Michigan enforces laws against not only the possession or distribution of drugs, but also the use of a controlled substance without a prescription or medical card. You can face charges for not only the use of illicit drugs such as heroin, cocaine, or meth — but also legal drugs without a prescription, such as using an Oxycontin or Valium tablet that isn’t prescribed to you.
The potential consequences of drug conviction can be lasting and harmful, even for a first conviction. If you are convicted of the use of a controlled substance, you may face:
- A jail sentence or probation
- Thousands of dollars in fines
- Suspension of your driver’s license
- A permanent criminal record as a drug offender, which may affect your ability to get hired or find rental housing
- Suspension or revocation of a professional license (e.g. lawyers, medical professionals, etc.)
It is critical to set up an aggressive defense to fight your charges in order to avoid a conviction. ZAYID LAW will enter the case as early as possible to deploy an aggressive defense based on the unique circumstances of the facts and charges brought against you. This unique approach to your defense will ensure the best possible outcome and will help you avoid lifelong ramifications.
Penalties for Use of a Controlled Substance
Use of a controlled substance is generally a misdemeanor under Michigan law, and the possible sentence that a court may impose varies depending on the nature of the substance. Under Section 333.7404 of the Michigan Public Health Code, the penalties for a conviction may include:
Schedule 1 or 2 Narcotic (e.g. Heroin, Morphine) or Cocaine
- Up to 1 year in jail
- Fine of up to $2,000.
Schedule 1, 2, 3 or 4 Controlled Substance (other than a narcotic and cocaine)
- Up to 1 year in jail
- Fines up to $1,000.
Schedule 5 drug: (e.g. LSD or Peyote)
- Up to 6 months in jail
- Fines of up to $500.
Effect on Driver's License
Michigan law requires driver license suspensions for drug convictions, even if you were not driving at the time of the offense.
- First Conviction: Suspension for 6 months with no restricted license permitted for 30 days.
- Second or Subsequent Conviction In 7 Years: Suspension for 1 year with no restricted license permitted for 60 days.
See more at https://www.michigan.gov/sos/0,4670,7-127-1627_8665_9078-30054--,00.html
Zayid Law's Strategies to Defend Your Drug Use Charges
As outlined above, the potential consequences for a drug charge can leave a lasting effect on your life. It is critical that you set up your legal defense as early as possible to set up a defense and be in the best position to fight and preserve your rights.
To convict you of a drug use charge, a prosecutor has to prove, beyond a reasonable doubt, that you knowingly used a controlled substance without a valid prescription. ZAYID LAW has experience with the methods in which prosecutors prove up the charges and have built a set of legal defenses and strategies to combat the prosecutors’ approach, including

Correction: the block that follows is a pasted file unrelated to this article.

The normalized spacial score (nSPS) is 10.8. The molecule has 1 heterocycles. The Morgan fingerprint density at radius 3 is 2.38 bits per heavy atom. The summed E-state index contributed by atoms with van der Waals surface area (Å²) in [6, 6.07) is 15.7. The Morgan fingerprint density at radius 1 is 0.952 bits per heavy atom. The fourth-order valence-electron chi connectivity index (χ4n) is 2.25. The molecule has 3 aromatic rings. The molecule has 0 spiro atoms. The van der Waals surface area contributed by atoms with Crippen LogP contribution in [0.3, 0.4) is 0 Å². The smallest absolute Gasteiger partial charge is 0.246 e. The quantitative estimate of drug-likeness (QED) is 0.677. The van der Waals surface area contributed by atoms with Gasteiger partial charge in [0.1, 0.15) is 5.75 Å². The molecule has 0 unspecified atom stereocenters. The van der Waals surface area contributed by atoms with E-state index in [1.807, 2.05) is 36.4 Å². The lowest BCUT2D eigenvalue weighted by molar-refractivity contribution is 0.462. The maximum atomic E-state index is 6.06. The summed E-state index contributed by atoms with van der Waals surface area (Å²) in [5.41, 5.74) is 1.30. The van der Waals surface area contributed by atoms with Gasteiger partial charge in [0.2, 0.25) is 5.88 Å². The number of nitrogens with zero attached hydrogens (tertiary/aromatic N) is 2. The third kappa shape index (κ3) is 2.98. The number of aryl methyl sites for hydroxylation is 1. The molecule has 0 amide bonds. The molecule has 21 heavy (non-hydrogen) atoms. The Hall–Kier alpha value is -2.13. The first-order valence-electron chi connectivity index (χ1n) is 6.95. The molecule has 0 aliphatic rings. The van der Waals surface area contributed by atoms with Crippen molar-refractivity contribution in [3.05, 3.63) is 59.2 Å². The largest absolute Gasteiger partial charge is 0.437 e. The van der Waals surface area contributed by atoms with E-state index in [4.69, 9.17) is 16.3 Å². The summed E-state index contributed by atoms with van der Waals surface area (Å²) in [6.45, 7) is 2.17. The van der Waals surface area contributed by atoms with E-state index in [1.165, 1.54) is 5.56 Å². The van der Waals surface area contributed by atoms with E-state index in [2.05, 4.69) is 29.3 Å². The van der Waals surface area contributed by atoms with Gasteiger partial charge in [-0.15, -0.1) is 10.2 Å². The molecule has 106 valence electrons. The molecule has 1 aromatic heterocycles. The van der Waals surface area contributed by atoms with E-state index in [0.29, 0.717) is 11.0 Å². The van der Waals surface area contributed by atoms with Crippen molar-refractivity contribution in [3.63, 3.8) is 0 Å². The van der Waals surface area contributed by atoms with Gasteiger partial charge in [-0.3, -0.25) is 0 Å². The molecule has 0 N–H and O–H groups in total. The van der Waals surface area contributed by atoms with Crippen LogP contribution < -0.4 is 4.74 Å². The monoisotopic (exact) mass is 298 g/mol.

- No consumption: You never actually consumed the drug
- No Controlled Substance: The substance was incorrectly identified as a “controlled substance”
- No Knowledge: you did not know that the substance was illegal
- Improper Search: Attacking the way in which the evidence was obtained
- Illegal Search
- Invalid Warrant
- Improper Arrest: No Probable Cause
- Illegal Confession: You were not properly read your rights after the arrest
ZAYID LAW recognizes that every case requires a uniquely built legal defense and aggressively pursues all available options to ensure that you get the best possible outcome.
Michigan law offers sentencing alternatives for convictions related to the use of a controlled substance. This means that in the event that you are convicted of a crime involving use of a controlled substance, you may be able to avoid or at least reduce jail time. ZAYID LAW typically seeks these alternatives when an individual is suffering from addiction, and the alternative measures provide a chance at rehabilitation as opposed to traditional punishment.
ZAYID Law has experience securing the following alternatives for clients facing drug use charges:
- Probation: Probation may be granted when a judge is convinced that the offender is unlikely to reoffend of up to 5 years (felonies) and up to 2 years (misdemeanors). The terms of the probation are initially established in an order but are subject to change based on compliance and other circumstances.
- Alternative Court: You may be able to go through drug court and complete an inpatient or outpatient drug abuse treatment program and other conditions in lieu of going to jail.
- Michigan Homes Youthful Trainee Act (HYTA): Persons aged 17-21 may clear their record under the Michigan Holmes Youthful Trainee Act (HYTA). If a person is considered eligible for HYTA and he/she completes probation, the underlying offense will not appear on his/her criminal record.
- Seventy-Four Eleven (7411) Sentencing: Michigan offers “Seventy-Four Eleven” Sentencing, derived from Michigan Penal Code Section 333.7411. Under this rule, judges can establish terms by which a person charged with particular drug crimes can avoid jail if they adhere to the conditions set forth by the Court. The most common terms under 7411 are payment of fees and drug rehabilitation.
- Delayed Sentence: Delayed sentencing is an option if and when you are convicted of a crime in Michigan. The judge must be convinced you are not likely to commit another crime or be a danger to the public. Under this procedure, your sentence may be postponed for up to one year, during which you may petition the Court for a smaller sentence while also exploring additional alternative sentencing options. The convicted party must abide by the terms and conditions imposed by the Court during his/her delayed sentence. Unlike deferred sentencing, a delayed sentence will still show up on your public record.